Con i punti guadagnati grazie al quinto posto nella gara di Val d’Isere (Francia), sesto round di coppa del mondo, Aaron Gwin (Trek World Racing) vince il titolo per la seconda volta con un round di anticipo. Niente male per il rider americano che a soli 25 anni è considerato il miglior discesista del mondo. In molti vedono in lui il nuovo Nicolas Vouilloz e c’è chi dice che riuscirebbe a battere i record del veloce rider francese che negli anni novanta ha dominato la maggior parte delle gare di coppa del mondo.
“Non ci sono scuse per il mio quinto posto a Val d’Isere” ha commentato Gwin a fine gara, “…nonostante la caduta nelle qualifiche che mi ha procurato un vistoso taglio su di una mano ho dato il massimo durante la mia run di gara. Vincere nuovamente la coppa del mondo è fantastico e sono veramente felice di conservare il numero uno sulla mia maglia“. Sotto il comunicato stampa ufficiale del team.
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By taking 5th place at Round 6 of the UCI World Cup, Aaron not only won his 2nd World Cup Overall title in as many years, but he also maintained his 100% record of World Cup podium results, 13 from 13 starts with Trek World Racing, and a record 14 in a row when the final round of 2010 is taken into account. Furthermore, the Trek Session race bike has scored an impressive 35 World Cup podiums since the start of 2009, more than any other bike model.
Having won 4 of the 6 races on offer so far this season, it seems logical that Aaron Gwin would have wrapped up the season early, and become the first to score back-to-back titles since Nico Vouilloz (FRA) in the late 90’s, but mathematically it wasn’t that straight forward. Both Greg Minnaar (RSA) and Gee Atherton (GBR) have been equally consistent so it was a matter of trying to limit the damage after a qualifying run crash nearly brought Aaron’s weekend to an early close.
The penultimate round of the 2012 UCI World Cup in DH was at a brand new venue, Val d’Isere (FRA) on a course which presented a number of challenges. It was short, at around 2mins 20secs, and this means errors of any kind were not forgiven. The limestone strewn down the length of the course was sharp and sliced many a tire and rider. Aaron and Justin both suffered injuries requiring stitches. Justin’s injury on his left arm actually required the handy work of a plastic surgeon to stitch torn muscle inside the injured arm, as well as stitches to close the wound. Aaron’s right hand was cut deeply and required 5 stitches, an injury he played down before the final but in reality, was a tough one to cope with on this course.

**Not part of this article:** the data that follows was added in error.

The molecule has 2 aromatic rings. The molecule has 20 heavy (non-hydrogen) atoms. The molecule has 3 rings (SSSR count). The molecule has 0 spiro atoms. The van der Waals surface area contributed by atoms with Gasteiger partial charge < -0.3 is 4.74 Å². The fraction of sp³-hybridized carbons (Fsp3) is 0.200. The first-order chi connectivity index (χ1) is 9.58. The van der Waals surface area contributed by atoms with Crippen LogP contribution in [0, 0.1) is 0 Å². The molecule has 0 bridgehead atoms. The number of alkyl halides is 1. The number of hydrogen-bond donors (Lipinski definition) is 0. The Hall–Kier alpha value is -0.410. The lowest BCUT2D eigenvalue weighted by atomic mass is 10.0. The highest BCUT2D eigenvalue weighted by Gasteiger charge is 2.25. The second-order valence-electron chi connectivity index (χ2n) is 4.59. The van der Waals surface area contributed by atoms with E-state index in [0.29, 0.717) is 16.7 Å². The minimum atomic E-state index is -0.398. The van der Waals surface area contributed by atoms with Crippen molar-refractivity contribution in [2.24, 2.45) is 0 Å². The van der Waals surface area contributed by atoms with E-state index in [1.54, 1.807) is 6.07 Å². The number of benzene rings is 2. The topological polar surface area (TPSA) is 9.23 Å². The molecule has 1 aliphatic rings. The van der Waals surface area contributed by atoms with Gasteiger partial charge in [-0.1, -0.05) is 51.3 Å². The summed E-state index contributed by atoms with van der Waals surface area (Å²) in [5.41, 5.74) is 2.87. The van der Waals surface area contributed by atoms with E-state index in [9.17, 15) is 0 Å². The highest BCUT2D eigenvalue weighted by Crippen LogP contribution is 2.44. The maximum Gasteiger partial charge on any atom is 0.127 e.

Aaron said: “I have no excuses for my 5th today. I had a pretty good run. For how I felt with the hand injury, I’m happy. To win the overall again, it’s so amazing, especially after this weekend. I came in feeling good and kinda had a bonehead moment in qualifying—hurt myself a little bit with that. It was better than I thought it was going to be in the finals but I just got a little tired at the bottom. So I had to back it down to make sure I stayed on and I kinda backed it down too much, but it still worked out. Everyone loses some and wins some. I have lost many more in my career so I’m just stoked to be up here in the black leader jersey for 2012.”
Aaron takes a 260 point lead into the finals in Norway in mid-September, with a maximum 250 points available. Between now and then, there are the World Championships. The Men’s Downhill World Title hasn’t been in the hands of an American since his team mate and Trek World Racing staff member Myles Rockwell in 2000, so it’s understandable that the goals for the season have now shifted to Leogang, Austria, in about 4 weeks from now.